PSYC BC3373: Health Psychology
HRTS BC3850: Human Rights and Public Health


ECON BC 3011: Inequality and Poverty


HIST BC2500: Poverty, Race and Gender
HIST BC 2664: Reproducing Inequalities: Families in Latin American History
POLS UN 3213: American Urban Politics
SOCI UN 3235:  Social Movements
SOCI UN 3324:  Global Urbanism
POLS BC3402:  The Comparative Politics of Gender Inequality
HIST BC 3669:  Inequalities: Interdisciplinary Perspectives on Latin America
HIST BC 3805: Caste, Power, and Inequality
SOCI UN3921: Higher Education and Inequality
SOCI GU4028: Gender and Inequality in the Family
PSYC BC 3166: Social Conflict

ECON BC 3012: The Economics of Education

 

PHIL UN2100: Philosophy of Education
EDUC BC 2032: Contempoarary Issues in Education
HIST BC 2570:  Alma Mater: A History of American Colleges and Universities
EDUC BC3040:  Migration, Globalization, and Education
POLS UN 3213:  American Urban Politics
SOCI UN 3225:  Sociology of Education
SOCI UN3921:  Higher Education and Inequality
SOCI UN 3923:  Adolescent Society
SOCI UN3974:  Sociology of Schools, Teaching and Learning
HIST BC 4543:  Higher Learning in America 

ECON BC 3013: Economic History of the US

POLS BC 1402: Survey of American Civilization Since the Civil War
POLS UN 1201: Introduction to American Government & Politics
HIST BC 2180: Merchants, Pirates, and Slaves in the Making of Atlantic Capitalism
HIST BC 2401: Politics of Crime and Policing in the US
HIST BC2413: The United States, 1940-1975
POLS BC3019: American Political Development

POLS UN 3225: American Constitutional History
POLS UN 3240:  Race, Law, and American Politics
POLS BC 3200: American Political Development, 1789-1980 -- Or any course on aspects of the American political system
SOCI UN 3206:  Race, Culture, and Identity in the Contemporary United States
POLS UN 3313:  American Urban Politics
SOCI UN 3247: The Immigrant Experience

ECON BC 3019 Labor Economics

HIST BC 2101: History of Capitalism
HIST BC 3119: Capitalism and Enlightenment
HIST BC 3500: Maids and Madams: Nannies, Maids, and Care Workers in a Global Economy
POLS UN 3648: Governing the Global Economy

ECON BC 3022 Economic History of Europe

HIST BC 1101: European History 1500-1789
HIST BC 2101: History of Capitalism

HIST BC 1302:  European History Since 1789
HIST UN 1768: European Intellectual History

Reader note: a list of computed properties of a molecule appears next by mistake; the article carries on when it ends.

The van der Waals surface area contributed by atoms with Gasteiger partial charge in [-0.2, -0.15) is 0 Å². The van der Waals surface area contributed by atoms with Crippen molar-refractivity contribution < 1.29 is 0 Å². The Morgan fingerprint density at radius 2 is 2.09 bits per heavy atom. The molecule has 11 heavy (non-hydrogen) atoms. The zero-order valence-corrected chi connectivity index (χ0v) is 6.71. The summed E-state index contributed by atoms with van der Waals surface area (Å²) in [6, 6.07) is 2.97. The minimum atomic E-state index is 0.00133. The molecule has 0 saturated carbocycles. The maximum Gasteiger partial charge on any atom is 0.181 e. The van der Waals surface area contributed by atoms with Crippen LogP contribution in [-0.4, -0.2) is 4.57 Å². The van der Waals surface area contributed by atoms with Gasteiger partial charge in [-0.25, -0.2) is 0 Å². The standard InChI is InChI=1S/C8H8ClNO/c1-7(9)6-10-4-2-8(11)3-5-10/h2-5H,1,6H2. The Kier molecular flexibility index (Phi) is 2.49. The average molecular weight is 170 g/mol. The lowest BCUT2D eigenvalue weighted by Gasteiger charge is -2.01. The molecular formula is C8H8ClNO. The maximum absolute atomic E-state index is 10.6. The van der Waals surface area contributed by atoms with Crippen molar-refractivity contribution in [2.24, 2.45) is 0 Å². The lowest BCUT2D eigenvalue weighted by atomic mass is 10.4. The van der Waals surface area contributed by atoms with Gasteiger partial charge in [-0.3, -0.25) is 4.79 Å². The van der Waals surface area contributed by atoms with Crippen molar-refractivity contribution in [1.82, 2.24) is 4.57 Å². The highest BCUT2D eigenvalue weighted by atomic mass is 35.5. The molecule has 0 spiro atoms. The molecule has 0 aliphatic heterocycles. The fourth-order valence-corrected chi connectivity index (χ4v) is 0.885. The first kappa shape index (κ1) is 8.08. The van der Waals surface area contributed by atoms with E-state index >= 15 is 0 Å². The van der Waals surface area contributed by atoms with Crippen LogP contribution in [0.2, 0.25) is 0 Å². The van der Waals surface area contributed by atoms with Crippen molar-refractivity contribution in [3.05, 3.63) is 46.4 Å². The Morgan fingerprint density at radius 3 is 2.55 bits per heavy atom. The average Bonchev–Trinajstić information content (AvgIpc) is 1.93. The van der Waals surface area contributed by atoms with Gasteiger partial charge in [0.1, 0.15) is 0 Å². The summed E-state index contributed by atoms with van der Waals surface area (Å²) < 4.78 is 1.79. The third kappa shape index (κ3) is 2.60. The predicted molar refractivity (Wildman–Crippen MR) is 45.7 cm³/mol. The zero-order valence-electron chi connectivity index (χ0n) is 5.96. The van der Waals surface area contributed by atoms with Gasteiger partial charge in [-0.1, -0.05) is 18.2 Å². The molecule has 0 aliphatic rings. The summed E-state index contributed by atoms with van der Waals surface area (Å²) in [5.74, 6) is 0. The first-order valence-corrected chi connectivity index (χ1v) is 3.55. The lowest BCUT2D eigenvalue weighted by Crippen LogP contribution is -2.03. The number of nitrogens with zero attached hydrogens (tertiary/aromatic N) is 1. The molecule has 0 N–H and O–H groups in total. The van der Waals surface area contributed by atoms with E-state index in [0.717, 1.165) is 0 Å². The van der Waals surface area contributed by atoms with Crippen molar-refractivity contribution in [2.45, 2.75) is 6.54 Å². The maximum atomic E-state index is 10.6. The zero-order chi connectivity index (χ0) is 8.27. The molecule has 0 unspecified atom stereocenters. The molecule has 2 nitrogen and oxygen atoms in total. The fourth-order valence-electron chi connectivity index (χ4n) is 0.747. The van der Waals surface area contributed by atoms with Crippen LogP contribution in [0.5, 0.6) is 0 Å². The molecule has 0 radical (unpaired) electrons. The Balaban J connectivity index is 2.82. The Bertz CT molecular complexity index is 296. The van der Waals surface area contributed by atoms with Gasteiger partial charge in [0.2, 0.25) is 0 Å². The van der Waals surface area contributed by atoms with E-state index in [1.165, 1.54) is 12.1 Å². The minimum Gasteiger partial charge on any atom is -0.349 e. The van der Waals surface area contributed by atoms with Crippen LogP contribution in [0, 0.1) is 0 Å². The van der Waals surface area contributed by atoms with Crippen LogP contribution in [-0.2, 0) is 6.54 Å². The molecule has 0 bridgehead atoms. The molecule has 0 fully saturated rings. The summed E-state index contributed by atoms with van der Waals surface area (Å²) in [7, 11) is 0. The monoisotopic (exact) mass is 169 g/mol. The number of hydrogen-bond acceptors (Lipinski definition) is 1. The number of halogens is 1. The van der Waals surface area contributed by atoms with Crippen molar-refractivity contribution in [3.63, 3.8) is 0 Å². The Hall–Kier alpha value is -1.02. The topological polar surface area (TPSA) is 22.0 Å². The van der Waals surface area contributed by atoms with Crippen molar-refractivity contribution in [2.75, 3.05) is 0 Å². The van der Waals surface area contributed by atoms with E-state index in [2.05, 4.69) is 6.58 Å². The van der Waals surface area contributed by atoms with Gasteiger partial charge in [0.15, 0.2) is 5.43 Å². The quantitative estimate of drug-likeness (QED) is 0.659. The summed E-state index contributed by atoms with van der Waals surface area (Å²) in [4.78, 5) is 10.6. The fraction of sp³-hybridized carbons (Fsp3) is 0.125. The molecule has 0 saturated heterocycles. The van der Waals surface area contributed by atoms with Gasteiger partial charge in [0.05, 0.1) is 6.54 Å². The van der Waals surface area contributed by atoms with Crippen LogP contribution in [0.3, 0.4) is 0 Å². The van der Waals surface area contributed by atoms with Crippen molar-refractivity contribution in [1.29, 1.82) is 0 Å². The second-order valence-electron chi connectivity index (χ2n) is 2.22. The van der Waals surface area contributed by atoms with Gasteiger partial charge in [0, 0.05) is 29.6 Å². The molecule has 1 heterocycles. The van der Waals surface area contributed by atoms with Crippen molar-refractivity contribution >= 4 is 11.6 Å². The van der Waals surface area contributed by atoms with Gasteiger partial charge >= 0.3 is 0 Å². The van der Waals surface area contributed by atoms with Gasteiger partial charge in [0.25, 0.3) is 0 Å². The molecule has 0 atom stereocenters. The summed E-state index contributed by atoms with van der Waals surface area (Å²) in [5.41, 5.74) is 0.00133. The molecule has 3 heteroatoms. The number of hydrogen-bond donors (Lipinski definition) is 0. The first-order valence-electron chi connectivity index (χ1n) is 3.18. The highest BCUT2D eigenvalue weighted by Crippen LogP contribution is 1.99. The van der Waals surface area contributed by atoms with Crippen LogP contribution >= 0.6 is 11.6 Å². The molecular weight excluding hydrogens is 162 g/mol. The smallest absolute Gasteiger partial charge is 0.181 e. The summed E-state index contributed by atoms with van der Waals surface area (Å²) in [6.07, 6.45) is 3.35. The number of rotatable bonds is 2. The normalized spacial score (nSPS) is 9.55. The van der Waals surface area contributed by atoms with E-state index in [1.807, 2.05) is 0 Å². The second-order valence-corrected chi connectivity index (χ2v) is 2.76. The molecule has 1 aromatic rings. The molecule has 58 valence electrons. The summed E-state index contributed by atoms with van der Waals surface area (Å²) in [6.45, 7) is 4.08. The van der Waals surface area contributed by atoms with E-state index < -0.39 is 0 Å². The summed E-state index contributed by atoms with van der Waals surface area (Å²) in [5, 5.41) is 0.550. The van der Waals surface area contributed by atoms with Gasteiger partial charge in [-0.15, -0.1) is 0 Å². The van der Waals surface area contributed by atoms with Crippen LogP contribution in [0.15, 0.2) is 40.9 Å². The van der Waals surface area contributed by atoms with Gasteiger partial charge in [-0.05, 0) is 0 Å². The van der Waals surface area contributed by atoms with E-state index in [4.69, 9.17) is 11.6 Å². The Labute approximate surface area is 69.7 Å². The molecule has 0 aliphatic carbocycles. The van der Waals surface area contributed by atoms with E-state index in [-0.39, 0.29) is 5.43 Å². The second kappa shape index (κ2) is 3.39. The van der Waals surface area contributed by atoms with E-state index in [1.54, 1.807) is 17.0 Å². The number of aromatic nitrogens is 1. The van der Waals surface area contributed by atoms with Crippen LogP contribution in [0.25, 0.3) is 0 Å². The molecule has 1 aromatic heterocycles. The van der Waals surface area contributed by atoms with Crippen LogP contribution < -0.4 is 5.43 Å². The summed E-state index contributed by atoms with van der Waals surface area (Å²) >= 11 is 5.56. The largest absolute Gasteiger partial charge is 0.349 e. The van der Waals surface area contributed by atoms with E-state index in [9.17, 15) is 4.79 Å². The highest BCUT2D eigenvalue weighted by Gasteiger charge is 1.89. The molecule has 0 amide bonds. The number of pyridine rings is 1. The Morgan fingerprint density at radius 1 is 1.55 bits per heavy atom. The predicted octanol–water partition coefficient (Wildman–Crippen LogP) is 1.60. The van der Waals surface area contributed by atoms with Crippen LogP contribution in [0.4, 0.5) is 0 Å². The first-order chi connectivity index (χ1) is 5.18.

HIST BC 2321: Colonial Encounters: Europe and the Culture of Empire
HIST UN 2303: European Catastrophe, 1914-1945
HIST UN 2360: Twentieth Century Britain
HIST BC 2380: Social and Cultural History of Food in Europe
HIST UN 2398: Politics of Terror: French Revolution
HIST BC 3062: Medieval Economic Life and Thought ca 1000 to 1500
HIST BC 3119: Capitalism and Enlightenment
POLS UN 3401: Democracy and Dictatorship in Europe


ECON BC 3024 Migration and Economic Change

HIST BC 2676: Latin America: Migration, Race, and Ethnicity
HIST BC 2980: World Migration
EDUC BC 3040: Migration, Globalization, and Education

SOCI BC 3932: Climate Change, Global Migration, Human Rights
HRTS GU 4230: Refugees, Forced Migration, and Displacement
HIST GU 4455: Transnational Migration and Citizenship

ECON BC 3026 Economics of the Public Sector

POLS UN 1201:  Intro to American Politics
HIST BC 2401: The Politics of Crime and Policing in the US
HIST BC 2408: Emerging Cities: 19th Century Urban History of the Americas and Europe
POLS UN 3208:  State Politics
POLS UN 3222: The American Congress
SOCI UN 3225: Sociology of Education

ECON BC 3029: Development Economics

HIST BC 2116: The History of Money
SOCI UN 3324: Global Urbanism
POLS BC 3500: Political Economy: Corruption/Control
POLS UN 3615: Globalization and International Politics
POLS GU 4496: Contemporary African Politics
POLS GU 4461:  Latin American Politics

POLS GU 4406: Politics in Contemporary China

ECON BC 3038: International Money and Finance

POLS UN 1601:   International Politics
HIST BC 2116: The History of Money
POLS UN 3615:   Globalization and International Politics
POLS UN 3630: Politics of International Economic Relations
POLS UN 3648: Governing the Global Economy
POLS UN 3690: International Law
POLS GU 4820:  International Relations of a Post-Western World
POLS BC 3500: Colloquium on Political Economy of Corruption and Its Control
POLS GU 4435:   Political Corruption and Governance 

ECON BC 3039: Environmental and Resource Economics

ANTH UN 3004:  Introduction to Environmental Anthropology
ANTH UN 3971: Environment and Cultural Behavior
SCPP BC 3336: Genetics, Biodiversity and Society
EESC BC 3032: Agricultural and Urban Land Use: Human-Environmental Interactions
EESC BC 3040: Environmental Law
POLS S 4811: Global Energy: Security and Geopolitics

ANEE GU 4522: Environmental History of New York

 

ECON BC 3047: International Trade

POLS UN 1601: International Politics
HIST BC 2180: Merchants, Pirates, and Slaves in the Making of Atlantic Capitalism
POL UN 3615: Globalization and International Politics
POLS UN 3630: Politics of International Economic Relations
POLS UN 3648: Governing the Global Economy
POLS UN 3690: International Law
HIST BC 3980: World Migration